Must Read: How the Mughals Ruined India!

In this article, we will learn about the history of tyranny, religious intolerance, and the renaming of Delhi. These things happened because the army was not powerful enough to curb ambitious chiefs and defend the Empire. This resulted in the civil wars that led to the downfall of the Mughal Empire. Here is an overview of some of the major changes that occurred during the reign of the Great Mughal Empire.


How The Mughals Ruined India
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The Mughal Empire was at its peak of prosperity when it was shattered by the death of Shah Jahan. Despite the devastation caused by his tyranny, the Mughals maintained a façade of grandeur. While visiting Bengal, Bernier noticed an odd thing – a city with a hundred gates for entry and exit, yet no gate for departure! As a result, the population was full of castrated and euthanized children. The Mughal Empire referred to these people as zamindars, a generic term for the Mughals.

How Mughal Ruined India
A Photo with an Assumption about Mughal’s Destruction of Hindu Temples

The Mughal ruins India by tyranny in the name of religion. Many Hindu nationalists insist on the religious oppression that was characteristic of the Mughal era, and Aurangzeb’s reign has been used as a focal point for distortion. The Mughal Empire did, in fact, destroy many cultures, and a great deal of land.

Aurangzeb, the sixth ruler of the Mughal Empire, destroyed a great deal of Hindu temples in the course of his rule. The Islamic record called Maasir-i-Alamgiri records the cruelty he inflicted on the Hindus. He also ordered the demolition of the Kalka Temple in Delhi because of Hindus’ alleged gathering there.

Nevertheless, despite Aurangzeb’s tyranny, he did manage to defeat the Mughals in the late 1700s. Modern-day terrorist groups such as ISIS, Al-Qaeeda, and the Taliban have similarities with the Mughal tyranny. It is important to remember the lessons of the Mughal tyranny when dealing with these groups.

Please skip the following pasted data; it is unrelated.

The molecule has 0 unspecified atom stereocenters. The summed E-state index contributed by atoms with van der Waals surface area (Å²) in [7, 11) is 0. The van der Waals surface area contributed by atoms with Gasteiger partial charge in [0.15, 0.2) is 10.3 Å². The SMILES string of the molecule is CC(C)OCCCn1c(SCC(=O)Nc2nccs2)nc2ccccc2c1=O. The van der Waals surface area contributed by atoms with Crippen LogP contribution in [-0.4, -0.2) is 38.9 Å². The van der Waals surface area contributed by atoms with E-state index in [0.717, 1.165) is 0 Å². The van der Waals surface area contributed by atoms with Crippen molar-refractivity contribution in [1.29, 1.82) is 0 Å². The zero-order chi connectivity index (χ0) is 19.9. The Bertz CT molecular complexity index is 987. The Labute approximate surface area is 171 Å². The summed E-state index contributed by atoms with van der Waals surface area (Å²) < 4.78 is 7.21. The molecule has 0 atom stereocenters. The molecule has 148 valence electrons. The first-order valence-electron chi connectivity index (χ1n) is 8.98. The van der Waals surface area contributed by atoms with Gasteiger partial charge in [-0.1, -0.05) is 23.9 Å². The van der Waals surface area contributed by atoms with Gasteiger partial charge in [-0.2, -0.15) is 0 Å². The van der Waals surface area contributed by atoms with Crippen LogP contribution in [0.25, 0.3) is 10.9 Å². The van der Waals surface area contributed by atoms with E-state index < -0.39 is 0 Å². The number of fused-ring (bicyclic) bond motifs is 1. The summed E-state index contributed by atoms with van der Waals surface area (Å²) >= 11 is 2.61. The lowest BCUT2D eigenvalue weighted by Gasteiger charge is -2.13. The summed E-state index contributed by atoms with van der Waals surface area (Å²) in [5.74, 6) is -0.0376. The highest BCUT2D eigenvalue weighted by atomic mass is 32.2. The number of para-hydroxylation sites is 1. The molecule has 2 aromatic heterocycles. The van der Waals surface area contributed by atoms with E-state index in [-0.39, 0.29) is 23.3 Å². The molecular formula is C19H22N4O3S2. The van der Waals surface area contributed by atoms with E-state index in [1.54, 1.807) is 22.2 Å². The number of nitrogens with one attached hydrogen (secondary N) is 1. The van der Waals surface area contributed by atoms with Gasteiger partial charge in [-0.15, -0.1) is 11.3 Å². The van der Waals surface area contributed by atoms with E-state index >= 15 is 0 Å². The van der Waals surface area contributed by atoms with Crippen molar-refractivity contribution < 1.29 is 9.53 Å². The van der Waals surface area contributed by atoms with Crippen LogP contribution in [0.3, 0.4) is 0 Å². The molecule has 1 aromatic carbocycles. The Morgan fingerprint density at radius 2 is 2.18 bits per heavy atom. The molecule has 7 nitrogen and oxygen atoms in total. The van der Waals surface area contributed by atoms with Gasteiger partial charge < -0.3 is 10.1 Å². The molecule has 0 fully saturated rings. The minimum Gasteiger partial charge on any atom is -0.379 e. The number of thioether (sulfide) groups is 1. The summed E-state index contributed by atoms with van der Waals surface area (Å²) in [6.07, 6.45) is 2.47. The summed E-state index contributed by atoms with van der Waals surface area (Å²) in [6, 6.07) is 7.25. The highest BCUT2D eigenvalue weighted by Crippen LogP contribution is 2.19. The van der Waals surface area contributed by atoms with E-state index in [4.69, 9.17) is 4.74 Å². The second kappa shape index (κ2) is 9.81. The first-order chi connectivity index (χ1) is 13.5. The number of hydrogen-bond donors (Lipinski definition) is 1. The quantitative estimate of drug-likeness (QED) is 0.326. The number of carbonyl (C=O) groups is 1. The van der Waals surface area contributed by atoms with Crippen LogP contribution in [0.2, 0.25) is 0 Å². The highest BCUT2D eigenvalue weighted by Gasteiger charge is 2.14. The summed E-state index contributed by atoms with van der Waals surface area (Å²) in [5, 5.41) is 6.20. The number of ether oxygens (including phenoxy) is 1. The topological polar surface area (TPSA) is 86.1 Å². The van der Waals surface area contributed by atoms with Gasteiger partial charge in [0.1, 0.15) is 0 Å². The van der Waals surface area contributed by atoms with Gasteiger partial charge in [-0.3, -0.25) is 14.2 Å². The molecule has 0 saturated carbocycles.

Religious intolerance

Mughal Empire
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There’s a common myth that the Mughals ruined India because of religious intolerance. This myth is based on a myth that was made by British historians who tried to prove the Mughals were cruel. But the truth is much more complex than that. The Mughals were not tolerant of religious differences. They persecuted Hindus and Sikhs and often used their religions to fuel anti-government sentiments. They also used the temples as a means to plot terrorist attacks against civilians.

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Aurangzeb was a Mughal emperor who ruled from 1658 to 1707. He is a notorious figure in Indian history because he destroyed Hindu temples. However, he did not commit any genocide against Hindus or begin a large-scale conversion program. In fact, he went way beyond the law. It’s not just bigotry that led to Aurangzeb’s failure.

The Mughals failed to implement a religious policy. Their religious intolerance caused the Mughal empire to crumble. Tolerance of religions is not compatible with the Indian way of life and culture, and it can’t lead to a successful result in India. Religious intolerance led to the destruction of Sikh and Hindu temples. These policies led to a massive rebellion and greatly damaged the Mughal rule.

In addition to repression of the Sikhs, the Mughals also imposed a ban on the practice of Sikhism. This ban led to the destruction of one of the world’s most religiously tolerant cities, Karakorum. The Mughal emperor Akbar the Great welcomed all religions to his court and even engaged in friendly debate with sages.

The Mughal leaders had many similarities with each other and some differences. For example, the first two kings were very religious, but their policies varied greatly. The religious toleration of the Mughal rulers varied from time to time. While Aurangzeb and Nadirabad were the exceptions, both were hard-liner rulers. For example, Aurangzeb and Nadirabad abolished the non-Muslim tax and permitted Hindus to participate in government activities.

Destruction of Hindu temples

1200Px Tahmasp Humayun Meeting
Must Read: How the Mughals Ruined India! 8